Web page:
The change in the daytime coverage rules? All this would do is encourage move-ins. Bad idea. The only good thing that could come of that is if the FCC would then take further steps to license stations by market rather than by city. City-based licensing is a joke, and has been for decades, as all the hyphenated AM or FM legal IDs clearly demonstrate. The California station at 1510 kHz on an Oakland warehouse roof is no more a Piedmont station (its city of license) than any other station in the Bay Area, just to name one of a thousand examples.

    Ultimately, it is too late to save AM. Proposals such as these come thirty years too late. AM’s best use at this point is to allow a small number of high-powered stations to provide coverage to large areas that can’t be covered well by FM stations, along with relatively low-powered stations serving small communities outside major metropolitan areas. If the rest can’t stand on their own, they should go dark.

  5. Jay Rudko says

    Translators are nothing more than a band-aid approach, crowding an already overcrowded FM band even more. What really needs to be done is to concentrate on upgrading the technical aspects of the AM band itself. Programming is the other thing. If an AM station’s programming isn’t attracting listeners on its own band, what makes one think it will on FM?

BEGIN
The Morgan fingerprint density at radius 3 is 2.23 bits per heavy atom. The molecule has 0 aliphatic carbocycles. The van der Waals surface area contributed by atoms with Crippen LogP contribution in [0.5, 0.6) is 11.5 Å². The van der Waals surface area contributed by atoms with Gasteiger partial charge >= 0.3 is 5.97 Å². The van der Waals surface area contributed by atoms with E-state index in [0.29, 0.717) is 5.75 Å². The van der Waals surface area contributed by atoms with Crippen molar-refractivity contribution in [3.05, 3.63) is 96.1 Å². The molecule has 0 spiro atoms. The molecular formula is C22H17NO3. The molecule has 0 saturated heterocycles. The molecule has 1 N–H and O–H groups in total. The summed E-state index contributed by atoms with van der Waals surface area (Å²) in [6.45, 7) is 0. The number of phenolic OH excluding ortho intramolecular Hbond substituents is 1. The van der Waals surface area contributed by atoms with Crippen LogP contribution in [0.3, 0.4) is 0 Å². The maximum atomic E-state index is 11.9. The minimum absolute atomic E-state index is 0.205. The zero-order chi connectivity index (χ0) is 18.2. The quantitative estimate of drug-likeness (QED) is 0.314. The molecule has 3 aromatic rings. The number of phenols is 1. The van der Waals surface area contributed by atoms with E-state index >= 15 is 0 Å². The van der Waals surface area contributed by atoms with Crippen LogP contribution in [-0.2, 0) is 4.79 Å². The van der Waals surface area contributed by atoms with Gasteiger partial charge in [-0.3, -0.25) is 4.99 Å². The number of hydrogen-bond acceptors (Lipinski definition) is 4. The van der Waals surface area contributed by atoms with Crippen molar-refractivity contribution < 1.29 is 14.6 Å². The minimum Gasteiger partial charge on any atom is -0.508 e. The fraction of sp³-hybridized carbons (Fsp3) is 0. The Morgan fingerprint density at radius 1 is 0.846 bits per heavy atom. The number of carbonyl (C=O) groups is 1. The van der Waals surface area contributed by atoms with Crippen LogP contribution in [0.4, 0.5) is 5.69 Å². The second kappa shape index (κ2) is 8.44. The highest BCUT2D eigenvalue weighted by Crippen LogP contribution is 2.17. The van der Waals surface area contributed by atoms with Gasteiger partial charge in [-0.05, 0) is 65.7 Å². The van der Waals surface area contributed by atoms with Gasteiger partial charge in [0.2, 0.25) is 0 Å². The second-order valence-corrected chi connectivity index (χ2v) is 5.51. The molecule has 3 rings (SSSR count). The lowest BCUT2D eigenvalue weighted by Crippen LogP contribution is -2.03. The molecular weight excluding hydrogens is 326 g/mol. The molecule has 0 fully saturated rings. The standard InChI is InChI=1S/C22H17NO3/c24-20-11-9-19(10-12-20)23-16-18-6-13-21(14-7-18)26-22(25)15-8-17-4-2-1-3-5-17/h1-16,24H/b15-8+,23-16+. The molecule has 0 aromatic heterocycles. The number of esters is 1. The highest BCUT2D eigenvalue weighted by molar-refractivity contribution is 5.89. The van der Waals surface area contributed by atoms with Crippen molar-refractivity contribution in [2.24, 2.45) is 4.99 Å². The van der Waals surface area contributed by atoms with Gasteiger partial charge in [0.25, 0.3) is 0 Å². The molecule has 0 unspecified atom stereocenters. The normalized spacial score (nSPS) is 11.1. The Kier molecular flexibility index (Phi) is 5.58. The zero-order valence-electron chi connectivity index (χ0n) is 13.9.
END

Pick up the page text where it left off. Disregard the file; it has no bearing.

1. Nathan Obral says

      Highly likely that AM stations will dump their poorly-performing conservatalk formats for music formats, branded solely with the FM translator’s frequency… just like the vast majority of HD2 and HD3 signals under iHeart and Cumulus.

      It’s definitely a win for the station owners, as they can effectively abandon their useless AM signals outright while introducing de facto FM stations into the market. But for the AM band… it’s a death knell.

  6. MickeyD says

    This will work out well. Just look at W291CC (WNBP’s Translator) licensed for 90 watts ERP completely wiping out WSCA-LP in Portsmouth both on 106.1.

    You cannot hear WSCA outside of the studio. In fact you can hear W291CC into Maine. There is no 90 watts signal that can do this.

    1. Nathan Obral says

      So… if the translator vastly outperforms the AM station from an audience and technical standpoint… what point is there to keeping the AM station around? Absolutely none if you ask me. The FM translator is an outright admission that the AM station is a failure and cannot succeed on its own… but apparently handing in the license and sell off the transmitter land is not an option.

      I fail to see how this is going to work, let alone “revitalizing” a broadcast band that effectively has a DNR order plastered on it.